Century Dictionary and Cyclopedia
- n. A long box- or house-car for carrying light or fast freight sent by express. It is sometimes combined with a mail-car, or with a baggage- or passenger-car.
“A little later, when the stars were shining brightly overhead, they passed into the express-car, and sent for the conductor and other trainmen, and for Foster.”
“He paused for only an instant to assure himself that the man was in earnest, then he slid open one of the side-doors of the express-car, and stretched forth a hand whose clutch was like the closing of a claw of steel.”
“There were two locomotives, with a huge snow-plough on the forward one, a baggage and express-car, and four cars filled with passengers.”
“Their destination was Indian Creek and on arrival they unloaded from the express-car a Peterborough canoe, a tent and a lot of supplies.”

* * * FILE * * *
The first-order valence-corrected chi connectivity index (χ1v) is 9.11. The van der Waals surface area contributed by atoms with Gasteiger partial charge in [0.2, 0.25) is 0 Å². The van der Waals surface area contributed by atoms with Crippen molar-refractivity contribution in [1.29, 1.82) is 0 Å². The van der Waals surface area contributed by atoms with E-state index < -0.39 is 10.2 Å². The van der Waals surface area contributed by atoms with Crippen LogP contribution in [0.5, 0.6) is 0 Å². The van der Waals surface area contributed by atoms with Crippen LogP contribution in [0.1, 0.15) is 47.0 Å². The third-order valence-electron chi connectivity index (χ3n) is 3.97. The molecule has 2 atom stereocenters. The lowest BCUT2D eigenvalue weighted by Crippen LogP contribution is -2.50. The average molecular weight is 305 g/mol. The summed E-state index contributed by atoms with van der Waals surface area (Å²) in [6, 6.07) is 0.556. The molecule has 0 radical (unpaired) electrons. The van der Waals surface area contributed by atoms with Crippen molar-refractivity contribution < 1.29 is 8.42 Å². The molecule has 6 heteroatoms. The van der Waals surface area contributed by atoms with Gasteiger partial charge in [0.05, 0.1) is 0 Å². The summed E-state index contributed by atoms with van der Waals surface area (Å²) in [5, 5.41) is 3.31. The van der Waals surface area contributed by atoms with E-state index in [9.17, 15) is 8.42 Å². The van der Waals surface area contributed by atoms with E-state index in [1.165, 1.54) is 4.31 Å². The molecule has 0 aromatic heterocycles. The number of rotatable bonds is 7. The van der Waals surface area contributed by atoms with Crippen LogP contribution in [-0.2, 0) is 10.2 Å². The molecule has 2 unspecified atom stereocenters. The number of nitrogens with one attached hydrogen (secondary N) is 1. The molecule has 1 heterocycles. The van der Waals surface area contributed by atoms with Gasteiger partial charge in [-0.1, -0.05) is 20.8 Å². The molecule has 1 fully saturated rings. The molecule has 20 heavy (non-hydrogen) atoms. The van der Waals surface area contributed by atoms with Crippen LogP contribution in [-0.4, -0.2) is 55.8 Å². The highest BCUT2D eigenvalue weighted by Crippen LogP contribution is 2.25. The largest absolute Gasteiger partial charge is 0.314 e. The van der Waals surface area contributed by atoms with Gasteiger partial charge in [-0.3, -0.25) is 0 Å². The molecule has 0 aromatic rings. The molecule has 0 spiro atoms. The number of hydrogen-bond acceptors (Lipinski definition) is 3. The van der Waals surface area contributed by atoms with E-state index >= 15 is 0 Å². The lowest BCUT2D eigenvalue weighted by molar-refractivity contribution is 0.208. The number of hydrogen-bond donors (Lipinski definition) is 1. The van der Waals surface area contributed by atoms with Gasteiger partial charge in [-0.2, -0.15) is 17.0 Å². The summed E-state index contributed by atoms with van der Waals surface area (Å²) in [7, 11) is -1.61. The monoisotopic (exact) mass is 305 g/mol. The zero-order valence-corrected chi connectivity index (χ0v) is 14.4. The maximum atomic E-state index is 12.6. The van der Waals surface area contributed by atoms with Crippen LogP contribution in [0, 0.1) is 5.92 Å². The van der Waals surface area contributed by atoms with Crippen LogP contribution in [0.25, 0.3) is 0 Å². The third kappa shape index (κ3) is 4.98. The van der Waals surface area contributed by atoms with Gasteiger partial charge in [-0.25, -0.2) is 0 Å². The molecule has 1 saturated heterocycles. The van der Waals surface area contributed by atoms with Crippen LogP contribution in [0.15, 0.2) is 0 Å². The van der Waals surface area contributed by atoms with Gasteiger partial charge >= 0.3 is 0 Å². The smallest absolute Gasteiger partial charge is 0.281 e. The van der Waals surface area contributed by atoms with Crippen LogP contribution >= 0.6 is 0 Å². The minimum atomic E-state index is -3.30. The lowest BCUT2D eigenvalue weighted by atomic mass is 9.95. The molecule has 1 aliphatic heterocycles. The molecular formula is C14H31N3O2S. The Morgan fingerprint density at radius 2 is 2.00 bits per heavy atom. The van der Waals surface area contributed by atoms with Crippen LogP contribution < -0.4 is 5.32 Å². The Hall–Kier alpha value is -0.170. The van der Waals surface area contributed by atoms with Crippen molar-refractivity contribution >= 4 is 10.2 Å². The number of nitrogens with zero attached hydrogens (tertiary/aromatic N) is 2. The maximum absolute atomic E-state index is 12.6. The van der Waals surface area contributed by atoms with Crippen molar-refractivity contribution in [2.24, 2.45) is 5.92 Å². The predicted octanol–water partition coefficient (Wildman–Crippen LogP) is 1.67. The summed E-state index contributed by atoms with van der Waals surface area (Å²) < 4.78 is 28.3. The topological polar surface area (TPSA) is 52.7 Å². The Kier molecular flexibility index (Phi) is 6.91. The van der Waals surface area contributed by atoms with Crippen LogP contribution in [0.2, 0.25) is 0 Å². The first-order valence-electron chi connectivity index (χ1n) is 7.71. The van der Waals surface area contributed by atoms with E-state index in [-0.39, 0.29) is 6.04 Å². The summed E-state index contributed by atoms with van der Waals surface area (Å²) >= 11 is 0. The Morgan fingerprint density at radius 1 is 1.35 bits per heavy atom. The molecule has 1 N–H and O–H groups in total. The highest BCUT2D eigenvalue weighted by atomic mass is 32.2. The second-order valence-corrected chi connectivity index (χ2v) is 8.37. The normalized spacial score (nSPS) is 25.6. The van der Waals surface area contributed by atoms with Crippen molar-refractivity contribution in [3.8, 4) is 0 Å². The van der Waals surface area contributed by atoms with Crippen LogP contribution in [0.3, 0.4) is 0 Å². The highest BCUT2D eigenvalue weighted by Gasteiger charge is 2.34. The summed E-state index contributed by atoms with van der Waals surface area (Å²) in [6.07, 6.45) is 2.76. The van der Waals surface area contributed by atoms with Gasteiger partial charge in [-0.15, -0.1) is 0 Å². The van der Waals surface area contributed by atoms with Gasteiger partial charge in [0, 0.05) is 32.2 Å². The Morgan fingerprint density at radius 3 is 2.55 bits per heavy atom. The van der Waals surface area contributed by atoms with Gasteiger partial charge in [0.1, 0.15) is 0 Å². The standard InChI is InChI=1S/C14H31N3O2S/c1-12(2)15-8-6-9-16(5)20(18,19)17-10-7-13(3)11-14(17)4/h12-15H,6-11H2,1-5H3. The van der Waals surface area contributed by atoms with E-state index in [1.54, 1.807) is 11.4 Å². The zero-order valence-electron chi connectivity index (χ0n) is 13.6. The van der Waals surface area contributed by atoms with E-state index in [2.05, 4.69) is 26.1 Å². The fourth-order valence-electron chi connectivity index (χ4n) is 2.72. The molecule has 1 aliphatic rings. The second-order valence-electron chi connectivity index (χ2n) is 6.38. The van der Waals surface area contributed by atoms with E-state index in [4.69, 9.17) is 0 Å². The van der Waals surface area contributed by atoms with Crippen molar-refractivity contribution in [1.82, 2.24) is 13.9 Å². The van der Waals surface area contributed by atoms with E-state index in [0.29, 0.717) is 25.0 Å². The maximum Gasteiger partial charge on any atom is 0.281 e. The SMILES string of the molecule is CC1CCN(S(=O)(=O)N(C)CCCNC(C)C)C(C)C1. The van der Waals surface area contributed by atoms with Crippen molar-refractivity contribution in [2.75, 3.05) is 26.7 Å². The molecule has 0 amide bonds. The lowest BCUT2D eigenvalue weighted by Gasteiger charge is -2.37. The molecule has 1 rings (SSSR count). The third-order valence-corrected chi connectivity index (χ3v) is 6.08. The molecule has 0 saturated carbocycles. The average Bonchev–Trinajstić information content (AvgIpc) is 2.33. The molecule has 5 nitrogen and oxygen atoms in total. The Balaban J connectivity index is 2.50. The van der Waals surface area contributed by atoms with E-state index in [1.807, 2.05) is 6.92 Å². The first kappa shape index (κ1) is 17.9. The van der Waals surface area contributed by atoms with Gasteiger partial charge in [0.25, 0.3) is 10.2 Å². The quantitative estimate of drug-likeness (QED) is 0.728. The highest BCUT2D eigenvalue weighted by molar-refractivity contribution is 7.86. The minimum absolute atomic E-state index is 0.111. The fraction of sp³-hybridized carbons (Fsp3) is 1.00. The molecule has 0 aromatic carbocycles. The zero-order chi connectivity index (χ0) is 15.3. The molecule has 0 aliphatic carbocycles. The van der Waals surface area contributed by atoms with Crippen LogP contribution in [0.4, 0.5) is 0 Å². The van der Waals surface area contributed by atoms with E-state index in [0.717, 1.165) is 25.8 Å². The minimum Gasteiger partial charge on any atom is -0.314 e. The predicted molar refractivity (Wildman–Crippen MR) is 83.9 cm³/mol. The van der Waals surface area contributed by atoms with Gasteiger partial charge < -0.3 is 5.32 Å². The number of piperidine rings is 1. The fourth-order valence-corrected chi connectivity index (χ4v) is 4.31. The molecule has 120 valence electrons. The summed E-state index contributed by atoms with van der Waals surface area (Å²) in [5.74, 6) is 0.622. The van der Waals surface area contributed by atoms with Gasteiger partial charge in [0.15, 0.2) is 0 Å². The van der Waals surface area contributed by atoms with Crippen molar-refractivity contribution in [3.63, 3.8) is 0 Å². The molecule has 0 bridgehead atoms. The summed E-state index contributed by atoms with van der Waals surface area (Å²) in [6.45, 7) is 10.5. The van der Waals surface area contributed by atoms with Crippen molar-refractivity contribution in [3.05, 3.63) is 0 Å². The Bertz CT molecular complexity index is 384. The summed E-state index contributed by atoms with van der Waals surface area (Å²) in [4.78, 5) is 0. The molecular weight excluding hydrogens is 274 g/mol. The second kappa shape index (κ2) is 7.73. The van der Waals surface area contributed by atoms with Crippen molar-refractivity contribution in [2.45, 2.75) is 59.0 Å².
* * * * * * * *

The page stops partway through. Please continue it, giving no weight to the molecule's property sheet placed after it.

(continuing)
“This looks like it, don't it?" said the successful express-car robber, holding his valise to the light.”
“He was now fully satisfied that the detectives were very certain that he had a hand in the express-car robbery -- but how did they get hold of that dangerous fact?”
“The rush from the bushes followed; the battle with detectives concealed in the express-car.”
“The bandits were blowing open the safe in the express-car with dynamite, pending which the looting of the passengers was at a standstill.”
“He drove home its loosened nails with two sharp taps from a monkey-wrench, glanced inside to make certain the dog had not gotten out, and presently hoisted the crate aboard the express-car.”
“When the light of the locomotive appears, three lose their courage: the fourth stops the train, and single-handed takes the money from the express-car and from the passengers, killing the conductor and the express-messenger.”
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